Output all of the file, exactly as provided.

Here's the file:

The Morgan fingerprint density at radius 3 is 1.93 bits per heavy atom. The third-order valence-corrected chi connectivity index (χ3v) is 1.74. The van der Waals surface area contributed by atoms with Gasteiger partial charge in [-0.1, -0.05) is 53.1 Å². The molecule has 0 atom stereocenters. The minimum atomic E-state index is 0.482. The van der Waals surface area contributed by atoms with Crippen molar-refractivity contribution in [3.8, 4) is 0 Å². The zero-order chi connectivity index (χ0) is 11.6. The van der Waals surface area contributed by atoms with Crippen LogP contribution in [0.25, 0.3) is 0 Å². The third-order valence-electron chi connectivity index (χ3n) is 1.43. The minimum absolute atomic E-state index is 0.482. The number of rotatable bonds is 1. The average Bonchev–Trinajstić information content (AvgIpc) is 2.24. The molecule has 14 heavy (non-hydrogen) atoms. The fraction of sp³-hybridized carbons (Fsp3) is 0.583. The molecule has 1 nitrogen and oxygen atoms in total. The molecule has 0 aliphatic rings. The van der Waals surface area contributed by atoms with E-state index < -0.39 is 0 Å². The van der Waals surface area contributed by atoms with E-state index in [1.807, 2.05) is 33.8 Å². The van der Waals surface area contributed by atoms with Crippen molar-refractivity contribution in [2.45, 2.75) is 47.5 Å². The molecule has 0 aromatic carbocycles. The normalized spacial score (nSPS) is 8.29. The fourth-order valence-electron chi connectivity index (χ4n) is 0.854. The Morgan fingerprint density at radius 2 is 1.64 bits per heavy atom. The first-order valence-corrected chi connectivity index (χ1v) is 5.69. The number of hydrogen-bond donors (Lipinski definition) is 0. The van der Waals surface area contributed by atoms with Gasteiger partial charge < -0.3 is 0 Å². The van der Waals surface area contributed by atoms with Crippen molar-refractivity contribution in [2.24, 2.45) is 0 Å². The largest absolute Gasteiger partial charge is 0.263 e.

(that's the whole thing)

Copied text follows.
The Morgan fingerprint density at radius 3 is 1.93 bits per heavy atom. The third-order valence-corrected chi connectivity index (χ3v) is 1.74. The van der Waals surface area contributed by atoms with Gasteiger partial charge in [-0.1, -0.05) is 53.1 Å². The molecule has 0 atom stereocenters. The minimum atomic E-state index is 0.482. The van der Waals surface area contributed by atoms with Crippen molar-refractivity contribution in [3.8, 4) is 0 Å². The zero-order chi connectivity index (χ0) is 11.6. The van der Waals surface area contributed by atoms with Crippen LogP contribution in [0.25, 0.3) is 0 Å². The third-order valence-electron chi connectivity index (χ3n) is 1.43. The minimum absolute atomic E-state index is 0.482. The number of rotatable bonds is 1. The average Bonchev–Trinajstić information content (AvgIpc) is 2.24. The molecule has 14 heavy (non-hydrogen) atoms. The fraction of sp³-hybridized carbons (Fsp3) is 0.583. The molecule has 1 nitrogen and oxygen atoms in total. The molecule has 0 aliphatic rings. The van der Waals surface area contributed by atoms with E-state index < -0.39 is 0 Å². The van der Waals surface area contributed by atoms with E-state index in [1.807, 2.05) is 33.8 Å². The van der Waals surface area contributed by atoms with Crippen molar-refractivity contribution in [2.45, 2.75) is 47.5 Å². The molecule has 0 aromatic carbocycles. The normalized spacial score (nSPS) is 8.29. The fourth-order valence-electron chi connectivity index (χ4n) is 0.854. The Morgan fingerprint density at radius 2 is 1.64 bits per heavy atom. The first-order valence-corrected chi connectivity index (χ1v) is 5.69. The number of hydrogen-bond donors (Lipinski definition) is 0. The van der Waals surface area contributed by atoms with Gasteiger partial charge < -0.3 is 0 Å². The van der Waals surface area contributed by atoms with Crippen molar-refractivity contribution in [2.24, 2.45) is 0 Å². The largest absolute Gasteiger partial charge is 0.263 e.